Over the past month or so, the Anexa FVC team have been fielding an increasing number of inquiries around testing for Mycoplasma bovis. This increase no doubt reflects the discovery of M.bovis in, now, two dairy herds in the Waikato.
There are two types of tests that have been developed for detection of this infection in cattle. The first is a PCR test which attempts to identify the presence of the M. bovisbacteria by the DNA of the bacteria. The second test type is an ELISA which looks for the presence of an antibody response to the bacteria in an infected animal. They work in fundamentally different ways. The PCR is generally used on whole milk or nasal secretions, while the ELISA is a blood test typically. Neither test is perfect at identifying infection – in fact, they are tests with only average performance and this is due to the nature of the infection. Mycoplasma bovis is very good at establishing a subclinical infection with a low level immune response making detection with both tests challenging.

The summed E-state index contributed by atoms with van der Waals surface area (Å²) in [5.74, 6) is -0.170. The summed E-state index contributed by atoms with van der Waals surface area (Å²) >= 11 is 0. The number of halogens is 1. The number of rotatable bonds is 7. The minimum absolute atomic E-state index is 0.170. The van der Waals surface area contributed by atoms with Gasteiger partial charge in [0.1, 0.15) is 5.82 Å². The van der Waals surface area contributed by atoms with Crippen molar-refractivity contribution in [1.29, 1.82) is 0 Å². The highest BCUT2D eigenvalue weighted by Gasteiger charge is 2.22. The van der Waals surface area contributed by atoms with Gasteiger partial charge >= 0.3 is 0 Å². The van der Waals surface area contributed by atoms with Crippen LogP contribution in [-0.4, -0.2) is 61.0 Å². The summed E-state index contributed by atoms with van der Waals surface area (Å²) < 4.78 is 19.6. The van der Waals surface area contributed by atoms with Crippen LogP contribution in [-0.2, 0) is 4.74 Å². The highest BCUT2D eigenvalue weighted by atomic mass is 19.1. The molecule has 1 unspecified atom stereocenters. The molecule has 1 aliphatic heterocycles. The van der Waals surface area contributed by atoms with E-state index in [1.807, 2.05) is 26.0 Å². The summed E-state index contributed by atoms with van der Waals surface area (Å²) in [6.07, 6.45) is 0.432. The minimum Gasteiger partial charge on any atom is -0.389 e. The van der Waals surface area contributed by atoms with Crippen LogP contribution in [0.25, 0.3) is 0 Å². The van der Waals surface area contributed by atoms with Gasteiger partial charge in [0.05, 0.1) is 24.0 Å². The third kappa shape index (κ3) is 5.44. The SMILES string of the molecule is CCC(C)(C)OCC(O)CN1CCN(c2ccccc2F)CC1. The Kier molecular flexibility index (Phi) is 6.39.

Testing for M. bovis has now become available at commercial labs other than those run by MPI. If a sample returns a positive test, the commercial lab is obligated to forward the results and sample onto MPI as is standard for an exotic disease organism. If you are contemplating testing animals for M. bovis (eg testing introduced herd bulls) it is important that you contact your Anexa FVC veterinarian for further advice on the number of animals required for testing and what this means for interpreting any results. It may also be a timely opportunity to conduct a Biosecurity Risk Assessment with your herd vet. This process takes around an hour and is highly useful at identifying risk factors for multiple diseases we are wishing to minimise or prevent.